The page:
It may be fair to say that I have a teensy bit of a tendency to be a perfectionist. It may also be fair to say that the older I get, the more I realize what a futile situation I create for myself in striving to do things perfectly.
I have, however, found one thing I am absolutely perfect at: imperfection. I’ve got it nailed. Fall short every day? Check. Lack discipline? Check. Disappoint people? Check. Miss the mark? Check. Make mistakes? Check.
I’m all over this imperfection thing.
If I would have known how perfect I could be at imperfection when I was in my 20s and 30s, I could have saved myself a whole lot of struggle.
As life turns knowledge into wisdom, I have learned that the desire for perfection is actually quite evil. It is what undercuts effort due to fear of failure. Creative sparks die in the wind of perfection. Dreams get minimized if they seem unattainable…and minimized dreams are not dreams at all, but consolation prizes.
To be clear, I’m not embracing purposefully doing things poorly, but I am embracing the idea that fearing you might do something poorly is no reason not to try. I’ve failed a lot lately, and…I’m still here. That alone speaks to the myth of perfectionism. Perhaps perfectionism is just ego wrapped up in a pretty package.
As I think about this, I am reminded of my days on my college softball team. Now there is a lesson in embracing imperfection.
To set the scene just a bit, the transition from slow pitch to fast pitch for girls’ softball happened when I began high school. That meant that until I was a freshman, the only softball I had ever played was slow pitch. When I went to the orientation meeting for my high school team, I was so put off by the coach that I decided I didn’t even want to try out for the team…so I never learned to play fast pitch. (By the way—deciding to let the coach’s personality be the reason I didn’t try out was a stupid, short-sighted decision on my part. Ah, youth…)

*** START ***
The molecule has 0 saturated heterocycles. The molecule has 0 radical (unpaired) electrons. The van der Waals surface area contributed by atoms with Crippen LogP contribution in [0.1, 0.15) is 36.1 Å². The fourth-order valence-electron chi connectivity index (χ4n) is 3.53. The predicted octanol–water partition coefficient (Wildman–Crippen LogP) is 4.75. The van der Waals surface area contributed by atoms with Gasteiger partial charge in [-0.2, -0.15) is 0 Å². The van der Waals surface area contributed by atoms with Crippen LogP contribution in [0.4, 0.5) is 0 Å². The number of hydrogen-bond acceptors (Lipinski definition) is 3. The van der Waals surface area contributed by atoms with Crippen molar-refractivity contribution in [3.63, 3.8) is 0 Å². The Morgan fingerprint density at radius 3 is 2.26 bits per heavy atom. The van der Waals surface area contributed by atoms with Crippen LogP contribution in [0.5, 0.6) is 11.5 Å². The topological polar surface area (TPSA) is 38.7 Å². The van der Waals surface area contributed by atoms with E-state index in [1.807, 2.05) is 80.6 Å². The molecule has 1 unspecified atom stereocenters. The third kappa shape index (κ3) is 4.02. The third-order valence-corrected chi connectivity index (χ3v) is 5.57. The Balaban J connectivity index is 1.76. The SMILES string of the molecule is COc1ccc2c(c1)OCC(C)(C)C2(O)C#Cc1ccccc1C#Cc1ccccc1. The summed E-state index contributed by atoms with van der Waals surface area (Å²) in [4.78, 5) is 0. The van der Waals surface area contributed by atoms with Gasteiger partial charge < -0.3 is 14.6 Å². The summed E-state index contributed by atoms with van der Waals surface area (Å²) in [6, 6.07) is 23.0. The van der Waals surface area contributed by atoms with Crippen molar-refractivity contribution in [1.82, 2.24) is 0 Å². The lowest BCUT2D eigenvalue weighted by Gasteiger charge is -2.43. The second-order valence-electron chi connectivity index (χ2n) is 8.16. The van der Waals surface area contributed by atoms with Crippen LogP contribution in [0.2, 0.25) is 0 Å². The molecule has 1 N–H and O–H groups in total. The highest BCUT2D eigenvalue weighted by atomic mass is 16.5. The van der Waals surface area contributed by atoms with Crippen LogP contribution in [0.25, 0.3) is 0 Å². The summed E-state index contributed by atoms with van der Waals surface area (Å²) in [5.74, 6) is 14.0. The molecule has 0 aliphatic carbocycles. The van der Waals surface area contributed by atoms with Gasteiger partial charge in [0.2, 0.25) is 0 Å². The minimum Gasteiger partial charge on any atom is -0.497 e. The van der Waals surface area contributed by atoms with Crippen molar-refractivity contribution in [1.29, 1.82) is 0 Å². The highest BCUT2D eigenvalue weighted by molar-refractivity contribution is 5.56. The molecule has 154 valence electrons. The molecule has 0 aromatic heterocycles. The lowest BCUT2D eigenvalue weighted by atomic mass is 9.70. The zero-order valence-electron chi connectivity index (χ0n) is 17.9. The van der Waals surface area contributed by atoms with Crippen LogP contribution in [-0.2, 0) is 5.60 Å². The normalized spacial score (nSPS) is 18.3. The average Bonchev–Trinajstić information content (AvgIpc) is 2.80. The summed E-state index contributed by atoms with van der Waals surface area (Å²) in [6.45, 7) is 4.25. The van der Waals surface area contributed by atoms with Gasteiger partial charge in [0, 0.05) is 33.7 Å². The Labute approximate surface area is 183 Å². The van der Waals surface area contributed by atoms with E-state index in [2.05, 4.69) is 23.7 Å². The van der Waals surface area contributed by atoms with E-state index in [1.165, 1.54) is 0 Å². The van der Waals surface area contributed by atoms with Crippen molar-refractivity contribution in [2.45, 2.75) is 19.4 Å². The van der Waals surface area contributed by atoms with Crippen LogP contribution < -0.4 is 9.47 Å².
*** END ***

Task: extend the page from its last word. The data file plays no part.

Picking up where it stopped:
Fast forward to college. Some girls from the school’s softball team were encouraging me to try out for the coming season’s team. I told them that I had no experience with fast pitch, but they said it didn’t matter—that no one would be cut from tryouts because they simply needed enough girls to form a team and let the university fulfill its Division I status. No risk in that, right? So I decided to go to tryouts…where there had to be at least one hundred girls attempting to make the team. So much for no cuts.
As long as I was there, I thought, what the heck? I’ll give it a shot. Thankfully, my old abilities came back to me, and my fielding skills were pretty tight. But next was batting…
Since tryouts were in late winter, they were indoors. This meant that the batting portion of the tryouts was a pitching machine firing out whiffle softballs…and…I crushed them. I mean…I impressed myself. Piece of cake, I thought. Maybe this fast pitch wasn’t so hard after all.
And then spring came.
My first at bat in the lovely outdoors went something like this: I stood in the batter’s box and waited for the pitcher to throw the ball…only she already had. It was so fast, I barely computed its whizzing by me. And whizzing by me. And whizzing by me. I would try to swing and be so behind the pitch it was laughable—except to my coach. He looked at me with a “please tell me you aren’t seriously this bad/how did you get on the team/there is no way I can remediate you at this point” look on his face.
I did, however, achieve perfection that season—a perfect .000 for my batting average. The coach did use me as a utility player when he needed one, but if my memory serves me correctly, I struck out every time at bat. Every. Time.
At tryouts, I had no idea how poor of a fast pitch batter I would be. I had no idea how quickly I was barreling toward gaping imperfection. I had no idea how humbling it would be to go from a worthy player to one who pretty much accidentally made the team.
But I survived, and so did the team. And we had a whole lot of fun that season.
And I would do it all over again.
Of course, back then, I didn’t have the perspective of this lesson of imperfection. I just had the frustration of sucking at batting. But it was an important piece of the puzzle that would help me to eventually realize that I would have rather been on the team and struggled than not have been on the team at all.
Being perfect at imperfection is freeing. It takes the pressure off. It opens up possibilities because you know that if you strike out, you’ll live to play another day. And who doesn’t want to play another day?
In fact…I think a brand new game is starting…